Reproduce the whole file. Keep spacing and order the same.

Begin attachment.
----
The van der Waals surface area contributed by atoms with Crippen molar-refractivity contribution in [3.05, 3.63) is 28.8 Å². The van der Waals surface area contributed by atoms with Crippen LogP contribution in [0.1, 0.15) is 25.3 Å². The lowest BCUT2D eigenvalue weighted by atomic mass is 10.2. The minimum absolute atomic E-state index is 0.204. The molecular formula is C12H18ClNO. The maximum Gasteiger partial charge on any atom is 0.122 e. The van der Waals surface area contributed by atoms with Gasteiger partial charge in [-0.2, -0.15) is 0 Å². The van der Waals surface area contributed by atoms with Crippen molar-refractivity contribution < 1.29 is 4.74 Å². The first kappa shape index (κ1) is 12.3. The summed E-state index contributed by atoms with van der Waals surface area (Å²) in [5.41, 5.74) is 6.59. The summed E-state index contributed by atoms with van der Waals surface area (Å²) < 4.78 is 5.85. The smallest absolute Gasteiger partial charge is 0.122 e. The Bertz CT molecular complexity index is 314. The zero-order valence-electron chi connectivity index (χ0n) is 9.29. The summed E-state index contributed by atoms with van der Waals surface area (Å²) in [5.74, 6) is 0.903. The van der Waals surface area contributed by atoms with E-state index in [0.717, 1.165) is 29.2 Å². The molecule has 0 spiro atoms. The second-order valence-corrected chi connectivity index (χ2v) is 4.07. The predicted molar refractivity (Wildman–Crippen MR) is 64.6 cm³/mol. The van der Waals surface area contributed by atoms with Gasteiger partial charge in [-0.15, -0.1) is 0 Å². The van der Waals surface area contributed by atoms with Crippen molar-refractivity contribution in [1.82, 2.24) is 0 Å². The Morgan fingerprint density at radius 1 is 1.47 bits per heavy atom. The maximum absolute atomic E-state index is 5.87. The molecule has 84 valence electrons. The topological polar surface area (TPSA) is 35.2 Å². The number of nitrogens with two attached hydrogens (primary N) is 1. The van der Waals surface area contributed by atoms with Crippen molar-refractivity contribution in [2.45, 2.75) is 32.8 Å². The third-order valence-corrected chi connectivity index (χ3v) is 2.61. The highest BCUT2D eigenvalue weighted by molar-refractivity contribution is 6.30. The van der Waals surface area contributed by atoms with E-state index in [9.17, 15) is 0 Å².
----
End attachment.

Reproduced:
The van der Waals surface area contributed by atoms with Crippen molar-refractivity contribution in [3.05, 3.63) is 28.8 Å². The van der Waals surface area contributed by atoms with Crippen LogP contribution in [0.1, 0.15) is 25.3 Å². The lowest BCUT2D eigenvalue weighted by atomic mass is 10.2. The minimum absolute atomic E-state index is 0.204. The molecular formula is C12H18ClNO. The maximum Gasteiger partial charge on any atom is 0.122 e. The van der Waals surface area contributed by atoms with Gasteiger partial charge in [-0.2, -0.15) is 0 Å². The van der Waals surface area contributed by atoms with Crippen molar-refractivity contribution < 1.29 is 4.74 Å². The first kappa shape index (κ1) is 12.3. The summed E-state index contributed by atoms with van der Waals surface area (Å²) in [5.41, 5.74) is 6.59. The summed E-state index contributed by atoms with van der Waals surface area (Å²) < 4.78 is 5.85. The smallest absolute Gasteiger partial charge is 0.122 e. The Bertz CT molecular complexity index is 314. The zero-order valence-electron chi connectivity index (χ0n) is 9.29. The summed E-state index contributed by atoms with van der Waals surface area (Å²) in [5.74, 6) is 0.903. The van der Waals surface area contributed by atoms with E-state index in [0.717, 1.165) is 29.2 Å². The molecule has 0 spiro atoms. The second-order valence-corrected chi connectivity index (χ2v) is 4.07. The predicted molar refractivity (Wildman–Crippen MR) is 64.6 cm³/mol. The van der Waals surface area contributed by atoms with Gasteiger partial charge in [-0.15, -0.1) is 0 Å². The van der Waals surface area contributed by atoms with Crippen molar-refractivity contribution in [1.82, 2.24) is 0 Å². The Morgan fingerprint density at radius 1 is 1.47 bits per heavy atom. The maximum absolute atomic E-state index is 5.87. The molecule has 84 valence electrons. The topological polar surface area (TPSA) is 35.2 Å². The number of nitrogens with two attached hydrogens (primary N) is 1. The van der Waals surface area contributed by atoms with Crippen molar-refractivity contribution in [2.45, 2.75) is 32.8 Å². The third-order valence-corrected chi connectivity index (χ3v) is 2.61. The highest BCUT2D eigenvalue weighted by molar-refractivity contribution is 6.30. The van der Waals surface area contributed by atoms with E-state index in [9.17, 15) is 0 Å².